JO’N: Crowley believed that his art had spiritual purposes–that it could bring balance to himself and his world, that it could combat the forces of evil and foster goodness. Near the end of his life, he seems to have had a sort of nervous breakdown in which he decided that his work was on the wrong side of this struggle. He decided to destroy everything he had ever made, burning most of it and throwing the rest into Lake Maggore in Switzerland.

This may be part of the reason for his obscurity–his surviving work mostly consists of reproductions, and original pieces that were in the possession of his ex-wife, Alice Lewisohn, and other friends and relations.

Crowley’s neuroses and struggles with his psyche may also have contributed to his withdrawal from the art world, and his failure to exhibit artwork for the last two decades of his life. This is just conjecture–but his correspondence shows that his interactions with the art world often caused him enormous stress and anxiety.


HMS: Do you hope, eventually, to have a gallery showing of this newly discovered work by Crowley, just as you exhibited works from Little Nemo?

JO’N: I do! I can’t give any real details on this yet–but I’m very hopeful to have a wonderful exhibition of Crowley’s work that appears at some very high-profile locations. This work needs to be seen! We will let you know how these plans develop.

HMS: How ambitious is this Kickstarter goal, and what needs to happen for this book to reach the finish line?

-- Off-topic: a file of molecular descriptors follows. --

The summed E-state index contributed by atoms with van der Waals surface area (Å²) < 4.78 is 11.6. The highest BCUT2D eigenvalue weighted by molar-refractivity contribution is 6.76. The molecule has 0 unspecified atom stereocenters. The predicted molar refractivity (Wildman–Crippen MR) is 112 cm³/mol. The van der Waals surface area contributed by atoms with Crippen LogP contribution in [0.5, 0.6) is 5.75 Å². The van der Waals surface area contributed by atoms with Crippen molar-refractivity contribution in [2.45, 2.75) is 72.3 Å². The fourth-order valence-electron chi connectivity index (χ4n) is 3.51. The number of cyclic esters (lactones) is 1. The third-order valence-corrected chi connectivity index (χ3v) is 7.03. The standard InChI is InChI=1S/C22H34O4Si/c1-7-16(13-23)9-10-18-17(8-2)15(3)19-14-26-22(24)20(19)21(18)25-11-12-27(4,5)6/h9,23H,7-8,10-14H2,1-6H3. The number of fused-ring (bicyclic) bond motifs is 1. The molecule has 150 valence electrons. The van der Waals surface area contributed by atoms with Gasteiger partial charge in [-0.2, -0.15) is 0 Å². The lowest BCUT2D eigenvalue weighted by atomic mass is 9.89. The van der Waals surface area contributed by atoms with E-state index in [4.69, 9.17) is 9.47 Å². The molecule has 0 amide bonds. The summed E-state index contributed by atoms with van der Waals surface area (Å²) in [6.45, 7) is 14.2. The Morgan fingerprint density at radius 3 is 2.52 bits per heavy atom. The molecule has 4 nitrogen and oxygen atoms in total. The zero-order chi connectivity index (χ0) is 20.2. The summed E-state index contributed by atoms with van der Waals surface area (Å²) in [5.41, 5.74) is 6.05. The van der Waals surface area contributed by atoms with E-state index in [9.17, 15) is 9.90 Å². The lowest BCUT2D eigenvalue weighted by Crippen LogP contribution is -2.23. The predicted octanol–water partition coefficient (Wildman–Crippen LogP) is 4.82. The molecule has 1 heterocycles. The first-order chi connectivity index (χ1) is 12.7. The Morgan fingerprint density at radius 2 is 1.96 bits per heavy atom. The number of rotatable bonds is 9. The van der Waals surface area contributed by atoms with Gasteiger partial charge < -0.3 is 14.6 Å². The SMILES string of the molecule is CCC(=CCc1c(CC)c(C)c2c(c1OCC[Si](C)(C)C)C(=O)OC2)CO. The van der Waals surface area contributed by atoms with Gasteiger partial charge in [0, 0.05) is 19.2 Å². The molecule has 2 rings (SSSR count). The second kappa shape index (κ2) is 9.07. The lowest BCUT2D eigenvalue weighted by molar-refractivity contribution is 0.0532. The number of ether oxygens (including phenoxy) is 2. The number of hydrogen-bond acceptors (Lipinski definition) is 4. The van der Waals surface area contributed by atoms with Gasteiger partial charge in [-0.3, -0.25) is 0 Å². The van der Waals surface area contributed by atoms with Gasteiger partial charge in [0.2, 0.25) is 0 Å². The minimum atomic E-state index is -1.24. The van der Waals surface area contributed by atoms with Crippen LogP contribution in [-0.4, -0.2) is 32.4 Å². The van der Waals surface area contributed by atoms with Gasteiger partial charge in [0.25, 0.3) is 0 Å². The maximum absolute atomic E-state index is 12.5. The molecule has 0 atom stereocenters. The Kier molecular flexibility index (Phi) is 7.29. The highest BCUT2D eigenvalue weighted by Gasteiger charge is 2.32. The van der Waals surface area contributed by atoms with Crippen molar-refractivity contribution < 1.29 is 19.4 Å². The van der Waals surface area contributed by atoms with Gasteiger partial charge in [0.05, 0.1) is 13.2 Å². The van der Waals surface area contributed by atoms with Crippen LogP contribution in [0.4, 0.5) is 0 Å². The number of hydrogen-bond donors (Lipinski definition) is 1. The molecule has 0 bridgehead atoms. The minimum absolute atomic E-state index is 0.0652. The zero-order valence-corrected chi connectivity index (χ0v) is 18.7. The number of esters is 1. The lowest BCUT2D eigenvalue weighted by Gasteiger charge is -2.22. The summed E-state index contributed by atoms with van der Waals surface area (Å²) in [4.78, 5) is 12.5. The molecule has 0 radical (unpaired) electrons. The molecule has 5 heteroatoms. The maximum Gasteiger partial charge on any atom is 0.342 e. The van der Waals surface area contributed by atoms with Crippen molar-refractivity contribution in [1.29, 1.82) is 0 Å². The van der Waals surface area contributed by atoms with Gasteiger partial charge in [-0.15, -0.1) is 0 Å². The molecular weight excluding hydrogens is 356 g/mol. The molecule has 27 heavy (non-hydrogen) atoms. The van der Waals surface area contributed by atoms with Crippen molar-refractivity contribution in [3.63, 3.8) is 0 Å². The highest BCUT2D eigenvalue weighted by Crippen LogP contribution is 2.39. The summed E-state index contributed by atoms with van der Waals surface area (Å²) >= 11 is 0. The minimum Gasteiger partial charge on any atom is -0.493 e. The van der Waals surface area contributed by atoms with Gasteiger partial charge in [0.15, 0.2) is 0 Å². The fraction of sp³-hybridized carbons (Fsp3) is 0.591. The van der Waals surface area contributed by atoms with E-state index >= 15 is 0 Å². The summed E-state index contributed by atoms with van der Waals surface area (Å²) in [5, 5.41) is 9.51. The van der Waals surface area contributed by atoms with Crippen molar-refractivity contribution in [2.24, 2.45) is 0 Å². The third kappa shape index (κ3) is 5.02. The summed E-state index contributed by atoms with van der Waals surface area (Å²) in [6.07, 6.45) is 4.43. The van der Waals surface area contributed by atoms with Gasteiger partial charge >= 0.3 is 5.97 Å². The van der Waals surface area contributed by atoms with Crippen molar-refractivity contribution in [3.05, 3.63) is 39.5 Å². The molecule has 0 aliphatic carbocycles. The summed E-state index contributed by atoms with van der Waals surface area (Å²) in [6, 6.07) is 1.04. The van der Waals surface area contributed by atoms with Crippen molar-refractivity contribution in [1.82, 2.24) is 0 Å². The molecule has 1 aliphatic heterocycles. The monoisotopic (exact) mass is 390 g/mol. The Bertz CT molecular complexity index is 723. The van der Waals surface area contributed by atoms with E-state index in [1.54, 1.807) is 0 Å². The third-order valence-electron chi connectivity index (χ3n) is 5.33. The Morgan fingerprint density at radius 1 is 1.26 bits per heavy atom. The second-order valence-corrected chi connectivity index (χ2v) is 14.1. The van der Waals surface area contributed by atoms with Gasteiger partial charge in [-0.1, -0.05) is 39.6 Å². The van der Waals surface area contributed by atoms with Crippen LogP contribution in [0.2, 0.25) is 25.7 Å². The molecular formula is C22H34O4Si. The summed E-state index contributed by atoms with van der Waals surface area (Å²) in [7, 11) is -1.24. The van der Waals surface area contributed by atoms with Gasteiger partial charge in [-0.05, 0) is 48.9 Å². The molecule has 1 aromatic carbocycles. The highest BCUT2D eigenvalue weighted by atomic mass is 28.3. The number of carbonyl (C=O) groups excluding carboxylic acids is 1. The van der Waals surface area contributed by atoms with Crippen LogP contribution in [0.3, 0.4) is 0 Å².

J’ON: Very very ambitious, I’d say! Trying to raise fifty grand for an artist who’s beyond obscure is a big, big ask.

But my belief all along has been that this work is so astonishing that it speaks for itself–I think that all we need to do is get this stuff in front of the eyes of lovers of art and comics everywhere. Which is where you come in, Hannah!

Thanks for your help in spreading the word. I hope your readers will join us in this campaign, and continue spreading the word to their social networks–we are the vectors through which Herbert Crowley can work his strange magic on the world!


The Temple of Silence: Forgotten Worlds of Herbert Crowley Kickstarter campaign runs until Friday, November 11th. Find out more about that here .

Here’s the trailer to learn more about the campaign:

UPDATE: This article appeared on Bleeding and on the evening of October 20th, the campaign broke its $50,000 goal! It’s now moving toward stretch goals until November 11th. Don’t miss out on the chance to take part in this campaign.


By Hannah Means-Shannon

Current Managing Editor at Waxwork Comics, Former Managing Editor at Heavy Metal Magazine, Former Executive Editor at, Former Associate Editor at Dark Horse Comics and Former EIC at Bleeding